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  • October 4, 2019
  • By Marydee Ojala Editor in Chief, KMWorld, Conference Program Director, Information Today, Inc.
  • Article

Artificial Intelligence Done Right

Role of Search

It’s not really a secret that the majority of internal information is in unstructured formats. This has long been a challenge—and a frustration—for those trying to find what they need. Kamran Khan, Managing Director of Search & Content Analytics for Accenture, sees AI as the antidote to that frustration. He points out that AI is actually a “collection of multiple technologies that encompasses deep learning, natural language processing (NLP), search, ML, intelligent sensors, and robotics.” He singles out the use of NLP and ML to understand documents as a key driver to unlock the power of unstructured data.

Although NLP is not a new technology, Khan notes that it’s been going through a transformation recently. The widespread acceptance of web search engines and digital assistants pave the way for NLP applications that understand and respond to natural language queries in a similar fashion. Plus, NLP’s pairing with ML has superseded its earlier dependence on rules written out manually. That increases the scalability and accuracy of document handling.

Khan also thinks that the analysis of unstructured data is becoming more proactive and less reliant on reactive searches. It’s easier to extract relevant information from unstructured data than it was in the pre-AI, NLP, and ML days, which increases the ability of companies to “unlock the full potential of unstructured data.”

Implementing AI and Cognitive

What about AI-powered search engines, aka insight engines or cognitive search? Scott Parker, Senior Product Marketing Manager, Sinequa, has some thoughts. To do AI right, start with a valuable use case. Technology plays a role, but solving a problem takes precedence. Once you’ve got a use case, think about implementing the right methodology by acquiring data, building a model, deploying and validating your solution, and going into active learning and tuning mode. Parker stresses the importance of choosing a proven and unified technology platform so that you don’t sacrifice context or quality. Assuming you want to achieve your predicted ROI, follow his steps to move from having an AI project as an experiment to a fully implemented, successful initiative.

The dream of uncovering and optimizing the collective knowledge within an organization seems a bit closer now, thanks to AI and cognitive computing, according to Kelly Koelliker, Director of Content Marketing at Verint. The ultimate goal of AI is to get machines that can understand language as humans do. That includes disambiguating words and concepts in a contextual fashion. Understanding what is actually meant when someone says or writes something isn’t as straightforward as you might think. Humans can generally grasp the nuances—although that’s not always true—but computers have a much harder time of it. Advances in the technology, such as semantic and cognitive analysis, lead to better understanding of questions. In turn, that leads to better answers.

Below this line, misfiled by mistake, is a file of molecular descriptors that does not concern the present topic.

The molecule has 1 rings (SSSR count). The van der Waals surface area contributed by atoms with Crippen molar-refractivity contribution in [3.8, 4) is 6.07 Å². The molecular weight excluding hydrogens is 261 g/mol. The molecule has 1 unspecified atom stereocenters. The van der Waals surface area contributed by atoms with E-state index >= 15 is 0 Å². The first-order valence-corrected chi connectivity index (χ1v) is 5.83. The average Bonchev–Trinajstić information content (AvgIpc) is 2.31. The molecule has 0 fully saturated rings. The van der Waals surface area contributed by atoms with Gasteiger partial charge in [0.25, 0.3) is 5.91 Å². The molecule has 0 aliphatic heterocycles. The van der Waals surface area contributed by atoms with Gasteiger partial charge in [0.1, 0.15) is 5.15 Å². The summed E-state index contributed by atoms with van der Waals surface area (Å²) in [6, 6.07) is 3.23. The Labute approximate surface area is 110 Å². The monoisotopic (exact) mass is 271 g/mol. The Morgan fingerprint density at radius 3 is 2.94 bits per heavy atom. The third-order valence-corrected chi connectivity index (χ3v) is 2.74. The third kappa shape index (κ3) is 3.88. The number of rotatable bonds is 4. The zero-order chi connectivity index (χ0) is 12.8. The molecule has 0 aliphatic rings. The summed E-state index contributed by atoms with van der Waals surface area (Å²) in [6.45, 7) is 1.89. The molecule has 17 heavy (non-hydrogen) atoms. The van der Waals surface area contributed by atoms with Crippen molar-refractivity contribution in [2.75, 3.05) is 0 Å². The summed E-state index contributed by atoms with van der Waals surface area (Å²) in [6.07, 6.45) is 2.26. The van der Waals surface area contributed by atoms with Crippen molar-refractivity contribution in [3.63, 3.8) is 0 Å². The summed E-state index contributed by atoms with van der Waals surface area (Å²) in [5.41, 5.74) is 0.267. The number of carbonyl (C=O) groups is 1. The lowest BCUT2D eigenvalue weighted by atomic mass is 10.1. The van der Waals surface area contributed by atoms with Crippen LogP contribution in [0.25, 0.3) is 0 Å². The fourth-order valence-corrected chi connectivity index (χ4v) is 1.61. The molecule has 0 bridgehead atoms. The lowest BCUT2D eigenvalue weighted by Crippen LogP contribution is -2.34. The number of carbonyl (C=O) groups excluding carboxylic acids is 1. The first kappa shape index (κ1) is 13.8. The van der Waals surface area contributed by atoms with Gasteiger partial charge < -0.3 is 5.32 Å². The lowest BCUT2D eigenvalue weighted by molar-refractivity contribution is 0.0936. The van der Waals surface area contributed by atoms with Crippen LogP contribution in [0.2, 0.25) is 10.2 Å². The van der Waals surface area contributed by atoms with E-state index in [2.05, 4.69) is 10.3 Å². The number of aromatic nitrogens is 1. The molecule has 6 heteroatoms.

Koelliker also points to cognitive computing’s ability to predict what will be asked and to anticipate answers. Enhancing content automatically to incorporate implicit and explicit knowledge improvements has the potential to replace activities such as building new taxonomies or creating specialized learning. It’s exciting to contemplate how AI and cognitive computing will redefine KM.

Intelligent Content

Enhancing content to make it more intelligent is also top of mind for Mark Gross, President, Data Conversion Laboratory (DCL). For him, it’s important to realize how AI, ML, and NLP contribute to the new intelligence quotient of content and data. Calling it the “wizard behind the curtain,” DCL’s AI technologies result in data that becomes structured and curated even when it starts out as unstructured. The training sets that DCL has developed over many years amplify its ability to use technology to read the words in a document, understand the context, and structure the text so that it is no longer hidden in native “free-form” content.

Gross knows that information within organizations isn’t always easily accessible. It might even still be on paper, or electronically in Word or PDF. Embedded in these files are elements, such as tables, charts, diagrams, non-English characters, or scientific formulas. AI technologies enable DCL to turn what was previously not a cost-effective project into actionable information. Gross cites the U.S. Patent and Trademark Office (USPTO), with its millions of patent applications containing multiple formats, as a shining example of how to use AI technologies to process these applications and clear backlogs.

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